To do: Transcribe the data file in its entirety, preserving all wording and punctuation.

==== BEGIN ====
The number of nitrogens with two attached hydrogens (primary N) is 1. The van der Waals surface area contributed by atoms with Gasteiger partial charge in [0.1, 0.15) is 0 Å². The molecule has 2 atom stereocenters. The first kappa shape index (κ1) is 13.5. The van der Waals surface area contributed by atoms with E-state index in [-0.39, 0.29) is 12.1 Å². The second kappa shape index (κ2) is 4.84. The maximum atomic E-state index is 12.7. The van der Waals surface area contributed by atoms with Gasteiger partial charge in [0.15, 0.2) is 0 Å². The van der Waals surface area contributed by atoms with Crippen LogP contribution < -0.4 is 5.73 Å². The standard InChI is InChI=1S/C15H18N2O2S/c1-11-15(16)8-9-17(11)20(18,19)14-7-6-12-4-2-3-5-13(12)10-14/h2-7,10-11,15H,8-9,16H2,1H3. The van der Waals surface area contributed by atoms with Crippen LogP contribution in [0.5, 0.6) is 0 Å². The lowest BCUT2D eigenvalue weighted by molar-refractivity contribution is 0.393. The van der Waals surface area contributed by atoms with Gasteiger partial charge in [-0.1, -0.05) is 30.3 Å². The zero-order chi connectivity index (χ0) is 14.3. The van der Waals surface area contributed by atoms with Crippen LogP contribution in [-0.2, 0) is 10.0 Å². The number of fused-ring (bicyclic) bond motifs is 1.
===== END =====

The number of nitrogens with two attached hydrogens (primary N) is 1. The van der Waals surface area contributed by atoms with Gasteiger partial charge in [0.1, 0.15) is 0 Å². The molecule has 2 atom stereocenters. The first kappa shape index (κ1) is 13.5. The van der Waals surface area contributed by atoms with E-state index in [-0.39, 0.29) is 12.1 Å². The second kappa shape index (κ2) is 4.84. The maximum atomic E-state index is 12.7. The van der Waals surface area contributed by atoms with Gasteiger partial charge in [0.15, 0.2) is 0 Å². The van der Waals surface area contributed by atoms with Crippen LogP contribution < -0.4 is 5.73 Å². The standard InChI is InChI=1S/C15H18N2O2S/c1-11-15(16)8-9-17(11)20(18,19)14-7-6-12-4-2-3-5-13(12)10-14/h2-7,10-11,15H,8-9,16H2,1H3. The van der Waals surface area contributed by atoms with Crippen LogP contribution in [0.5, 0.6) is 0 Å². The lowest BCUT2D eigenvalue weighted by molar-refractivity contribution is 0.393. The van der Waals surface area contributed by atoms with Gasteiger partial charge in [-0.1, -0.05) is 30.3 Å². The zero-order chi connectivity index (χ0) is 14.3. The van der Waals surface area contributed by atoms with Crippen LogP contribution in [-0.2, 0) is 10.0 Å². The number of fused-ring (bicyclic) bond motifs is 1.